I’m still laughing at everyone who predicted that telcos will rule the cloud, so thought I’d try my hand at my own predictions. But unlike everyone else, I’m going to update this post in November 2014 to ensure it seems prescient.
#1: Emergence of Cloud 2.0
The early cloud was a jumble of established tech giants and startups, with Amazon pushing IaaS, Microsoft / Salesforce pushing PaaS, and a host of startups offering a mixed bag of services in between. In the end though, Cloud 1.0 was defined by the marketshare winner, Amazon, and was defined as: on-demand compute, storage and network services, charged based on consumption, and controllable through APIs (infrastructure as code).
2014 will bring the emergence of Cloud 2.0: a re-envisioning of PaaS that delivers standalone high value / high margin point services, built on top of IaaS. Whereas the original PaaS was envisioned as an end to end development and deployment platform for applications (e.g. Force.com, Azure), the new PaaS is a collection of vertical services that enable the solution to specific problems (e.g. data warehousing, data analytics, video streaming).
While Cloud 1.0 was innovative and disruptive, from the perspective of Clayton Christensen’s disruptive innovation curve (see graphic), it provided support for primarily low and medium quality uses of infrastructure. Cloud 2.0 will enable the delivery of higher quality uses of infrastructure, enabling cloud computing to solve problems previously very challenging with virtualization and/or IaaS.
#2: Cloud Portability Becomes Harder, Not Easier
Whereas the standardization of Cloud 1.0 (e.g. instances, block storage, object store, databases) has made portability mostly manageable by early customers, the adoption of Cloud 2.0 services (e.g. data warehousing, data analytics, video streaming) will result in a substantial divergence between cloud stacks. With Cloud 2.0 will come an increasing concern around cloud portability, as organizations find the adoption of higher level services increasingly resulting in vendor lock in. This will in many ways mirror the operating system wars of the early/mid-1990s, with customers and ecosystem providers finding a commitment to a technology stack (e.g. OpenStack, AWS) increasingly important.
#3: The Google vs. Amazon Show
While it will be several years before we can declare a winner in the battle for the cloud, to date it has been all Amazon. Even the most enthusiast cloud evangelist will admit the next best vendors is at least two years behind Amazon. This will change in 2014 as Google will emerge as a real challenger to Amazon, competing on both price, breadth of services, and reliability.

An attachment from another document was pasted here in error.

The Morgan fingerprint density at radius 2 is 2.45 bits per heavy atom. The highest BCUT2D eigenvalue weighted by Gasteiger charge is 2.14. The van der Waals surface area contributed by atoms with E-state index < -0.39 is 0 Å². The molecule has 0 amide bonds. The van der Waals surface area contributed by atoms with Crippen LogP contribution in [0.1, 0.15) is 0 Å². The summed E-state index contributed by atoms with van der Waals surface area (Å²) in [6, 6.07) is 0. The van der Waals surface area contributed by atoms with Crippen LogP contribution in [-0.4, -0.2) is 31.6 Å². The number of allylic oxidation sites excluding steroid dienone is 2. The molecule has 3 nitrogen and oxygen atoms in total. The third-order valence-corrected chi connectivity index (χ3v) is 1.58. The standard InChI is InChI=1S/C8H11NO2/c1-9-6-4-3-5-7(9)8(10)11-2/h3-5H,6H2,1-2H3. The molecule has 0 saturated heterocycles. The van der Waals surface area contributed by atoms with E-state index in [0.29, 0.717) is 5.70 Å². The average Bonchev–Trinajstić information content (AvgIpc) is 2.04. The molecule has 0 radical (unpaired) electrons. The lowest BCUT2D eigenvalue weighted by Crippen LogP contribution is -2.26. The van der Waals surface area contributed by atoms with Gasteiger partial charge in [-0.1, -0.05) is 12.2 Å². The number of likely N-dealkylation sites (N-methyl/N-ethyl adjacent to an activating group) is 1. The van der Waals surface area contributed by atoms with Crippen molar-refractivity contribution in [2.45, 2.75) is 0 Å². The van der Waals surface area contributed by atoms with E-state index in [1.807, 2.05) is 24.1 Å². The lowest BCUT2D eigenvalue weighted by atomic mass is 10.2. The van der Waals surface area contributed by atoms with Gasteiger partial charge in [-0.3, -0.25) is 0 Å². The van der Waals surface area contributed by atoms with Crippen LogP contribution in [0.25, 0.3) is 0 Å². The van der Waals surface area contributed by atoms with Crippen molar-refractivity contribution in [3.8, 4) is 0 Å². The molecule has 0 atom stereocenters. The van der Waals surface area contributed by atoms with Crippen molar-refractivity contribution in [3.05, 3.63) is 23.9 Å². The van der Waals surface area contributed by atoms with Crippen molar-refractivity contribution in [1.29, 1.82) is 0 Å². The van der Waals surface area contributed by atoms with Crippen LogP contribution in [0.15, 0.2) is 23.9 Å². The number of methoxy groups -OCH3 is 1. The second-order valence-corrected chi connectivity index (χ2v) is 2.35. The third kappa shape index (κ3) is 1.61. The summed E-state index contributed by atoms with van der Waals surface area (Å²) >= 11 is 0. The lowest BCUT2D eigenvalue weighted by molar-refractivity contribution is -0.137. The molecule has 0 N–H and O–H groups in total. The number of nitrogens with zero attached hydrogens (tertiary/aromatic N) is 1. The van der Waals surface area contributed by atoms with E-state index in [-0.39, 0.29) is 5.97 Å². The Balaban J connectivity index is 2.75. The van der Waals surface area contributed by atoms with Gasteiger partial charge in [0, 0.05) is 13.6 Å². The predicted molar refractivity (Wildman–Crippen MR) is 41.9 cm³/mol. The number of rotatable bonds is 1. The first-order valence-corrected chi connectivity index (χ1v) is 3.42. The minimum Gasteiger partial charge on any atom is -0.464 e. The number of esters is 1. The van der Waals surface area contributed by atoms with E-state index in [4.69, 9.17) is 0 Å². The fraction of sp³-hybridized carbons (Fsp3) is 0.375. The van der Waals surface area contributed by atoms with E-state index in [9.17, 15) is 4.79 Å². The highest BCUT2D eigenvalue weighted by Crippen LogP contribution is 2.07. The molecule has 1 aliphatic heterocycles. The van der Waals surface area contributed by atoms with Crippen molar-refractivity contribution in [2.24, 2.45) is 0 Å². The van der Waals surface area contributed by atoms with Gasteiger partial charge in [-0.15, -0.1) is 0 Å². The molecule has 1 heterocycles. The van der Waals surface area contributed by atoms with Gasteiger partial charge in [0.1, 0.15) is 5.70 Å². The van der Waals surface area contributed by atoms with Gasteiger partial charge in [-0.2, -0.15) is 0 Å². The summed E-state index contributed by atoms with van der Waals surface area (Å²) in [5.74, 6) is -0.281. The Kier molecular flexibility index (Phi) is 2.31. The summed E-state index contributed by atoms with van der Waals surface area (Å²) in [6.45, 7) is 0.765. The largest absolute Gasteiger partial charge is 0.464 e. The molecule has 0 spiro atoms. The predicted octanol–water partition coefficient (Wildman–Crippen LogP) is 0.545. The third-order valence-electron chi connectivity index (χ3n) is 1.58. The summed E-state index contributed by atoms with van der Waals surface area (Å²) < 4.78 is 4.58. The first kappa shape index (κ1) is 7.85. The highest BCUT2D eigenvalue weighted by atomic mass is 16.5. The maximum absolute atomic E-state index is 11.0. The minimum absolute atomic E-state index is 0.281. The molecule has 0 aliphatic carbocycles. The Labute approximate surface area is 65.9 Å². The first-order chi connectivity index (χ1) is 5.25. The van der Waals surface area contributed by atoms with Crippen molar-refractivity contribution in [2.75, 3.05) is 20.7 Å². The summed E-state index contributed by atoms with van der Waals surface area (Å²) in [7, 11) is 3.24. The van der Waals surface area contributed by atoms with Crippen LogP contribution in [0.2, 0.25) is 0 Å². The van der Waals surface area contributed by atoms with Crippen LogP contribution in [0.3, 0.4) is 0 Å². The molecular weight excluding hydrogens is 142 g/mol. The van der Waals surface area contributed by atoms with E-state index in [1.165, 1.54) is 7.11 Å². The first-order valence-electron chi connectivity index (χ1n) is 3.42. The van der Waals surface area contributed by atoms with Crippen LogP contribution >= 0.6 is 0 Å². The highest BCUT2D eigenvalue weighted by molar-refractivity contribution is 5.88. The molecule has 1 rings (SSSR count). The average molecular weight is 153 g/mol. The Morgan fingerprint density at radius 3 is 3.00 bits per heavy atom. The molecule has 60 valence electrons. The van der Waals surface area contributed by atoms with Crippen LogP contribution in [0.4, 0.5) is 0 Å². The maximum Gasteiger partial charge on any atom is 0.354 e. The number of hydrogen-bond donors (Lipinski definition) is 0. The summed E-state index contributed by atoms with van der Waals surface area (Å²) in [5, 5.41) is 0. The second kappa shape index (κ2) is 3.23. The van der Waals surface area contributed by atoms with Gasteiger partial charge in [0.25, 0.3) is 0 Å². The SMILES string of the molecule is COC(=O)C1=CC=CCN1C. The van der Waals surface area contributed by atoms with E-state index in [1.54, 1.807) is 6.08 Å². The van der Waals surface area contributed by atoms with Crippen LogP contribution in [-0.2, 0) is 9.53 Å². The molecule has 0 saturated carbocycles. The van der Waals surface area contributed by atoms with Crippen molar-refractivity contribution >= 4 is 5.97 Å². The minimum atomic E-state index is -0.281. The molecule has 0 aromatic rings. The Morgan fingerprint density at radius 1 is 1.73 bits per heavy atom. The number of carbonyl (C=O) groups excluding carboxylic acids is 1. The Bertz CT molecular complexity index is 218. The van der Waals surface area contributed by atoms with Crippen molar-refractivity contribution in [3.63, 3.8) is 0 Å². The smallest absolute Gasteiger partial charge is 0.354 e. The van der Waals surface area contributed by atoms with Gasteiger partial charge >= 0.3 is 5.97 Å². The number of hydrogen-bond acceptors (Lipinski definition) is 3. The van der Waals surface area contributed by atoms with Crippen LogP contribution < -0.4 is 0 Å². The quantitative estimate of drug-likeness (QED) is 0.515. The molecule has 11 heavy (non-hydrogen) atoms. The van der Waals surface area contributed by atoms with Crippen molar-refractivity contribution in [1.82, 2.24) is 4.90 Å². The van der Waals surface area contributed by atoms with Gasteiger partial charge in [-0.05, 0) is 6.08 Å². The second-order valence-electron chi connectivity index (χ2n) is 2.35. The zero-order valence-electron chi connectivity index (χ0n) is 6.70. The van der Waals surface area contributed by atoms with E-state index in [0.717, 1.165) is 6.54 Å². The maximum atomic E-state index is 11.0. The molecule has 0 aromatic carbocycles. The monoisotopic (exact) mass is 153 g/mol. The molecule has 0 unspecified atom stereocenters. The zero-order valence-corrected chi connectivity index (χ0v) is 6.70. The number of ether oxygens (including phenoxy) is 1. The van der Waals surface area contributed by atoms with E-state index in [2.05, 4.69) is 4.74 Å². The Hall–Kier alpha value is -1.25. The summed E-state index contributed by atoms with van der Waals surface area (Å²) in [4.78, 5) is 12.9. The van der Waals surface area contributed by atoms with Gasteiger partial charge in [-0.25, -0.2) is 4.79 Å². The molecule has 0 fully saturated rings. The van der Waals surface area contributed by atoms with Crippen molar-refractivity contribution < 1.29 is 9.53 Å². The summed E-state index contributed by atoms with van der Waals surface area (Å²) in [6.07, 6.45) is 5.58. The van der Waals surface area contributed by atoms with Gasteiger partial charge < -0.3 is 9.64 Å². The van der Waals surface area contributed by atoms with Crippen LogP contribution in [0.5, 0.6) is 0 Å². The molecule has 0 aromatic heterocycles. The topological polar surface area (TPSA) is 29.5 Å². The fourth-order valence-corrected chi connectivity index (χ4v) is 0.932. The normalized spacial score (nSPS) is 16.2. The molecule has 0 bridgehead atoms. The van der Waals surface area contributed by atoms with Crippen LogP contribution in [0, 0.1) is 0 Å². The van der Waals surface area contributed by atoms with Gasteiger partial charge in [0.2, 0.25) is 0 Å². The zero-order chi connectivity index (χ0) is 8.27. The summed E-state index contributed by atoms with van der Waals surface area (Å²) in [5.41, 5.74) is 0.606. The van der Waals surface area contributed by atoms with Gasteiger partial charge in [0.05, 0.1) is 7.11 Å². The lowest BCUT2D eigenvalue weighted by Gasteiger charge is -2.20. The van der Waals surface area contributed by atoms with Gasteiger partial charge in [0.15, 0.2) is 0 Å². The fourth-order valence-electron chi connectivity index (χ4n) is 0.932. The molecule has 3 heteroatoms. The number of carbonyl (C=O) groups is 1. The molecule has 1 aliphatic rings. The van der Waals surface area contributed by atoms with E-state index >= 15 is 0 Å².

While being a successful cloud provider requires the close orchestration of hardware, software and services, in the end success will be driven by the software. Both Amazon and Google have proven their ability to be top innovators in software (e.g. BigTable, S3), and we will see them emerge to battle head to head over high profile customers.
#4: The Long Goodbye to Private Cloud
The private cloud has one major flaw in its armor: it is developed, deployed and managed by the same IT organizations that provided enterprises their current underutilized, underperforming, and non-agile data centers. While private cloud technologies have substantially transformed IT’s ability to manage more efficient data centers, their success will increasingly be measured by what the opportunity cost of the business to work with Amazon or Google. While private clouds will be available beyond the next decade, the discussion in 2014 will shift from public vs. private to public vs. hybrid.
#5: Rise of Data Integration
We have seen a near complete disruption of traditional ITSM suites (e.g. IBM Tivoli, HP OpenView, CA Unicenter). In their place are modern, cloud friendly, best of breed point solutions (e.g. Chef, Puppet, Splunk, New Relic, Nagios, Sensu) assembled by customers based on their specific needs. The vertical focus of the point solutions has resulted in “key hole” views of the infrastructure, making it increasingly hard to manage the business supported by the applications / infrastructure. This will result in an increasing focus on data integration between the ITSM point solutions, and the evolution of a new product category.
Joe Kinsella is the CTO & Founder of CloudHealth Technologies. You can find this post, as well as additional content on his blog called High Tech in the Hub. You can also follow Joe on Twitter (@joekinsella) by clicking here.